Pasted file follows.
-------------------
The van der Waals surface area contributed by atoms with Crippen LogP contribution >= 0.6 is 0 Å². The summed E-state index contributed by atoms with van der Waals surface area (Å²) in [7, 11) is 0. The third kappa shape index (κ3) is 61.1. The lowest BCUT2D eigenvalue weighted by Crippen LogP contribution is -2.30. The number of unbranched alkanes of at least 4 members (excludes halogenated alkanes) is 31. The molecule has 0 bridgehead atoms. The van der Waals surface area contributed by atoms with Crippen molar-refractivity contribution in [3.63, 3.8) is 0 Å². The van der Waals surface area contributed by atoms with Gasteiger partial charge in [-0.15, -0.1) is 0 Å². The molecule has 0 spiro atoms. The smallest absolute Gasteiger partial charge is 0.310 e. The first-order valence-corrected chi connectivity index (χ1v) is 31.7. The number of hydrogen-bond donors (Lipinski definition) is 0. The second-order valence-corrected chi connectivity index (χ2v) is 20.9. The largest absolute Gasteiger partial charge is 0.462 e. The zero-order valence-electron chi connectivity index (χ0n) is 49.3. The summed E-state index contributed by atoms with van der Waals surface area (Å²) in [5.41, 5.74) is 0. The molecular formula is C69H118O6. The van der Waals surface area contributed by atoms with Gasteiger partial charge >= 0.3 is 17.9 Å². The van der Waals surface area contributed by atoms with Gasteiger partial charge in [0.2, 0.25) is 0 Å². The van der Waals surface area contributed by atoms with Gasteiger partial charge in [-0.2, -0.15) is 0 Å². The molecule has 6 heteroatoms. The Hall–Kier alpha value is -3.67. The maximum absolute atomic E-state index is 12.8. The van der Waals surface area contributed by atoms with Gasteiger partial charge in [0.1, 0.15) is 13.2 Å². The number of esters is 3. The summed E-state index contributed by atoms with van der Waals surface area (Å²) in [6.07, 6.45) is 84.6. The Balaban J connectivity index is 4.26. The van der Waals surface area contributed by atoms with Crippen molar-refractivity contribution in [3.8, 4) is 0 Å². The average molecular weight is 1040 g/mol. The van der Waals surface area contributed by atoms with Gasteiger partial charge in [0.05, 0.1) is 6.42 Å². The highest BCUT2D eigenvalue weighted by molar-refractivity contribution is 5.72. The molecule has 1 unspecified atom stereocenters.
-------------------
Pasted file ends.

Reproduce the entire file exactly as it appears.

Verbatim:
The van der Waals surface area contributed by atoms with Crippen LogP contribution >= 0.6 is 0 Å². The summed E-state index contributed by atoms with van der Waals surface area (Å²) in [7, 11) is 0. The third kappa shape index (κ3) is 61.1. The lowest BCUT2D eigenvalue weighted by Crippen LogP contribution is -2.30. The number of unbranched alkanes of at least 4 members (excludes halogenated alkanes) is 31. The molecule has 0 bridgehead atoms. The van der Waals surface area contributed by atoms with Crippen molar-refractivity contribution in [3.63, 3.8) is 0 Å². The van der Waals surface area contributed by atoms with Gasteiger partial charge in [-0.15, -0.1) is 0 Å². The molecule has 0 spiro atoms. The smallest absolute Gasteiger partial charge is 0.310 e. The first-order valence-corrected chi connectivity index (χ1v) is 31.7. The number of hydrogen-bond donors (Lipinski definition) is 0. The second-order valence-corrected chi connectivity index (χ2v) is 20.9. The largest absolute Gasteiger partial charge is 0.462 e. The zero-order valence-electron chi connectivity index (χ0n) is 49.3. The summed E-state index contributed by atoms with van der Waals surface area (Å²) in [5.41, 5.74) is 0. The molecular formula is C69H118O6. The van der Waals surface area contributed by atoms with Gasteiger partial charge >= 0.3 is 17.9 Å². The van der Waals surface area contributed by atoms with Gasteiger partial charge in [0.2, 0.25) is 0 Å². The van der Waals surface area contributed by atoms with Gasteiger partial charge in [-0.2, -0.15) is 0 Å². The molecule has 6 heteroatoms. The Hall–Kier alpha value is -3.67. The maximum absolute atomic E-state index is 12.8. The van der Waals surface area contributed by atoms with Gasteiger partial charge in [0.1, 0.15) is 13.2 Å². The number of esters is 3. The summed E-state index contributed by atoms with van der Waals surface area (Å²) in [6.07, 6.45) is 84.6. The Balaban J connectivity index is 4.26. The van der Waals surface area contributed by atoms with Crippen molar-refractivity contribution in [3.8, 4) is 0 Å². The average molecular weight is 1040 g/mol. The van der Waals surface area contributed by atoms with Gasteiger partial charge in [0.05, 0.1) is 6.42 Å². The highest BCUT2D eigenvalue weighted by molar-refractivity contribution is 5.72. The molecule has 1 unspecified atom stereocenters.